Old Dominion University and its research team in magnetic levitation (Maglev) has been working with a Massachusetts company that specializes in Maglev technology and is preparing to do prototype testing on an innovative Maglev system on the elevated guideway located on campus.
MagneMotion Inc. (MMI), a company founded by Richard D. Thornton, emeritus professor of electrical engineering and computer science at the Massachusetts Institute of Technology, received a $7.9-million grant in 2008 from the Federal Transit Administration (FTA) to conduct a three-phase test of its patented Maglev technology. ODU researchers have been an integral part of the MMI team on this effort.
To prepare for the testing, contractors are removing from the guideway the original AMT vehicle, which has been idle since ODU engineers built a different vehicle based on their research, as well as taking down an incomplete stairway near Webb University Center over the holiday break.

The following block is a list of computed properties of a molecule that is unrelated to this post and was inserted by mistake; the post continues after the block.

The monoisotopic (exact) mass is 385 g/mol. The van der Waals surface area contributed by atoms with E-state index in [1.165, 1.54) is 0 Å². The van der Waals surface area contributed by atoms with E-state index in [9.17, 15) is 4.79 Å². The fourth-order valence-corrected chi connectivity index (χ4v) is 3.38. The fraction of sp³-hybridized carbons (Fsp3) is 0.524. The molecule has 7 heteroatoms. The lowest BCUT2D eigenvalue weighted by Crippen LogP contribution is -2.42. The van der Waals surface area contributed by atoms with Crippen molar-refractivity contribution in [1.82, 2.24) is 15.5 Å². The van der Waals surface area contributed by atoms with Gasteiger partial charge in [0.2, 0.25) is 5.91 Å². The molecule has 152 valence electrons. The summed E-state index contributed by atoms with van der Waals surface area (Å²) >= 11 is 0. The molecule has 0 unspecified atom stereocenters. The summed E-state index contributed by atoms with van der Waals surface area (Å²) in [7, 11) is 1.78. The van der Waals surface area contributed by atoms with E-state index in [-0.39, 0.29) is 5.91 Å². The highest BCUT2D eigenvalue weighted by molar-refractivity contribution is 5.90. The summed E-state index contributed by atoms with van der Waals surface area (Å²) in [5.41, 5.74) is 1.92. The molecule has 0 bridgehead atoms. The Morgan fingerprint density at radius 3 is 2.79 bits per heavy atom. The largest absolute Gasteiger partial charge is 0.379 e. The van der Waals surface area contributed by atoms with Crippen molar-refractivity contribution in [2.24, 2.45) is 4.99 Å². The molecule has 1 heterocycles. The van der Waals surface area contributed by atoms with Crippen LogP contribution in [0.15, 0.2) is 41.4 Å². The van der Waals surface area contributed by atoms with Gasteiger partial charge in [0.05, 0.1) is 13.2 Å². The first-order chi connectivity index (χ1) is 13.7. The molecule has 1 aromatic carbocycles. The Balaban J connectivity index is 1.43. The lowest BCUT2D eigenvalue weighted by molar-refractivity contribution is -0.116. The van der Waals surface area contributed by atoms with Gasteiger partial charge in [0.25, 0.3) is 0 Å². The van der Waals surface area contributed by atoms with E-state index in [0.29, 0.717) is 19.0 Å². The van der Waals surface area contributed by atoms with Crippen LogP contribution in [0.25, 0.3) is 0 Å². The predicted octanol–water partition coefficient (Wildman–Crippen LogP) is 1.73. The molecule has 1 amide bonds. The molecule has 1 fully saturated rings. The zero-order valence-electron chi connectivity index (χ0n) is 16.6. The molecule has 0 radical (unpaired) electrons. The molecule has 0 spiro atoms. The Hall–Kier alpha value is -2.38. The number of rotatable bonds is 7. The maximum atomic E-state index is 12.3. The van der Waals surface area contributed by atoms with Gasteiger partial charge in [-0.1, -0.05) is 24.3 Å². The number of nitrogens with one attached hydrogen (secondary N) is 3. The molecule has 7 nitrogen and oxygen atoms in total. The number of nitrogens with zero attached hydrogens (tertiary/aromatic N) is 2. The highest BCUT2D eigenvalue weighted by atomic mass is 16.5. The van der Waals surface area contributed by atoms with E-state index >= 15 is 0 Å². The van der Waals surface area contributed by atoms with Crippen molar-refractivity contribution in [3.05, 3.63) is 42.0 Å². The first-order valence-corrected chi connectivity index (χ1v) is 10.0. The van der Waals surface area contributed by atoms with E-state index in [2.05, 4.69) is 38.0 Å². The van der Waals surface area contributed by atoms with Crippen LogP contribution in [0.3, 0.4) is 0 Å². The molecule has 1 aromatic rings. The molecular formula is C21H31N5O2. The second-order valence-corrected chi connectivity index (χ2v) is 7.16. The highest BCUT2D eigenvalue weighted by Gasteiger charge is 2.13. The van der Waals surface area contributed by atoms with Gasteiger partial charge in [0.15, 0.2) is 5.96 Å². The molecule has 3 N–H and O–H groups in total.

The 18-month, first phase of the testing is almost complete, involving research largely done at MMI's facilities in Acton, Mass. It involved the testing of a prototype on a 160-foot test track at the company headquarters.
Once the FTA signs off on phase one, MMI will bring a Maglev test vehicle to Norfolk to conduct tests along 500 feet of specially retrofitted track on the ODU guideway. That FTA approval is expected early in 2010.
Approximately $700,000 of the $7.9 million MMI grant, earned in a competitive bid contest through the FTA, is pledged to researchers at ODU.
ODU is working to develop an energy-efficient Maglev train that would operate at slower speeds in an urban setting. The only commercial Maglev in the world is a high-speed train built in China for several billion dollars.